GLASGOW City Council has been urged to cut its energy use after a report shows it has the highest usage of any Scottish local authority.
An Audit Scotland report showed the council was responsible for 8% of all public sector energy use, along with the health board and Scottish Water.
It said the city had the highest usage of all Scotland's councils, with a rate double that of Edinburgh.
Now city MSP James Dornan says the council needs to take greater action to reduce usage to help climate change targets.
Mr Dornan, SNP MSP for Cathcart, raised the issue in the Scottish Parliament.
He said: "This report is a scandalous indictment on Glasgow City Council and I hope steps have been taken to show a considerable improvement in its energy consumption rates.
"Being responsible for 8% of all energy consumption across the public sector gives Glasgow City Council the worst record of any local authority in Scotland, and I'm sure the people of Glasgow will be expecting the council to take serious and timeous action.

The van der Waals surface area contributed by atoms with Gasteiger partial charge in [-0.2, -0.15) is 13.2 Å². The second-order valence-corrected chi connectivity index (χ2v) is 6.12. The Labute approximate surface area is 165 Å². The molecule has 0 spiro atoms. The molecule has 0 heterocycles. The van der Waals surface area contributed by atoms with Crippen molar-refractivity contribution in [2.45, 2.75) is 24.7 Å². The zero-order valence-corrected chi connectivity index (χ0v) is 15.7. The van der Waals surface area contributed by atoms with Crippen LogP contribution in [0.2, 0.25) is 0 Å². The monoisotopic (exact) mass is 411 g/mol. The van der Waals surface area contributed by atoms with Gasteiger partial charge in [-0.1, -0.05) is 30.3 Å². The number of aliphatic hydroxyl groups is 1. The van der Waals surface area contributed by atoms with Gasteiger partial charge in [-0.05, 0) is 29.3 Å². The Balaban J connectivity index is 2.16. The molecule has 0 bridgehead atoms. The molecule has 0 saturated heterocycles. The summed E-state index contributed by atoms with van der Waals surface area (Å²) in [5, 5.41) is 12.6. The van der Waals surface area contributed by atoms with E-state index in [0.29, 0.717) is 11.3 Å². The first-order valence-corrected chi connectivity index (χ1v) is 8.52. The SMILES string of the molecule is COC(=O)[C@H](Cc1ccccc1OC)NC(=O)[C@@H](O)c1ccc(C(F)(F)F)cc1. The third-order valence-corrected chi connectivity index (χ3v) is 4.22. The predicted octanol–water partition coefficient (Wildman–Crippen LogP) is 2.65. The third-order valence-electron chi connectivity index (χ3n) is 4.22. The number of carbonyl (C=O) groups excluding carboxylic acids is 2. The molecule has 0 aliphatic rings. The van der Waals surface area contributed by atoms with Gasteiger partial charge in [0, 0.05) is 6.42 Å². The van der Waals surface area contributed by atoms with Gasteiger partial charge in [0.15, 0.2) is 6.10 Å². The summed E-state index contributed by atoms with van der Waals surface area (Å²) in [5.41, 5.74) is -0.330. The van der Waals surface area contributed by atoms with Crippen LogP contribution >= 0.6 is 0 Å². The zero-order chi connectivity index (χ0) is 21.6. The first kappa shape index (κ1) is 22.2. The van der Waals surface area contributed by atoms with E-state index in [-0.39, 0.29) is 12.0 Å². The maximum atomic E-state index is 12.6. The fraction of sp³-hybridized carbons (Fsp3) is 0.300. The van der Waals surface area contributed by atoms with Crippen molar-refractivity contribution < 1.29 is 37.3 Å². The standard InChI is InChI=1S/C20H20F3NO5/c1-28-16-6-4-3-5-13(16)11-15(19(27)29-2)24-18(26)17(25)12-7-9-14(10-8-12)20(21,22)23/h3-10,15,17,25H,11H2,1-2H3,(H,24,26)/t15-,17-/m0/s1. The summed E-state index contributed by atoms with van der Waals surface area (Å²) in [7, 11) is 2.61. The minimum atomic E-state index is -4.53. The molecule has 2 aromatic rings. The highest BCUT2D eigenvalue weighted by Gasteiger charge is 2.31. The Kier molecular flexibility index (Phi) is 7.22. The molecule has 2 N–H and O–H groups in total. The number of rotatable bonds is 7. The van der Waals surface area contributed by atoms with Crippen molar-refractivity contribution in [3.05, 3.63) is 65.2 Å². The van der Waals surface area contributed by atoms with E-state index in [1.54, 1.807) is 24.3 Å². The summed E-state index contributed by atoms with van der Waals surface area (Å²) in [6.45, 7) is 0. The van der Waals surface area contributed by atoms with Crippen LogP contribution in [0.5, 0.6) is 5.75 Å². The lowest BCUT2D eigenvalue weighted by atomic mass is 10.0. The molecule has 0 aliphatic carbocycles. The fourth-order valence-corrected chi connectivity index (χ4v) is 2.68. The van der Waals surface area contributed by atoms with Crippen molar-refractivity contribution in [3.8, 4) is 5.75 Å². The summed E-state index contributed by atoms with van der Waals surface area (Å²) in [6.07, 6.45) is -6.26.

"Scotland has set the most ambitious climate change targets in Europe, but we won't meet them if local authorities are not willing to contribute seriously.
"It's time for Glasgow to play its part in helping Scotland to meet these important targets and take urgent action."
The energy use for Fife Council was 4% while Aberdeen was 3%.
Greater Glasgow and Clyde Health Board and Scottish Water also had a rate of 8%, while Edinburgh City Council was 4% and Aberdeen City Council on 3%
In its recommendations Audit Scotland said: "The Scottish Government should ensure efforts and investment for improving energy efficiency are targeted where the greatest reductions in energy use and emissions can be made for the whole public sector.
"Public bodies should strengthen the contribution they make to reducing emissions and increase the pace of change."
A spokesman for Glasgow City Council said: "Our energy consumption reflects our size; we are considerably larger than any other local authority.
"However, we are already progressing with a whole range of projects - from office rationalisation to installing smart meters – to meet national reduction targets in 2020 and 2050."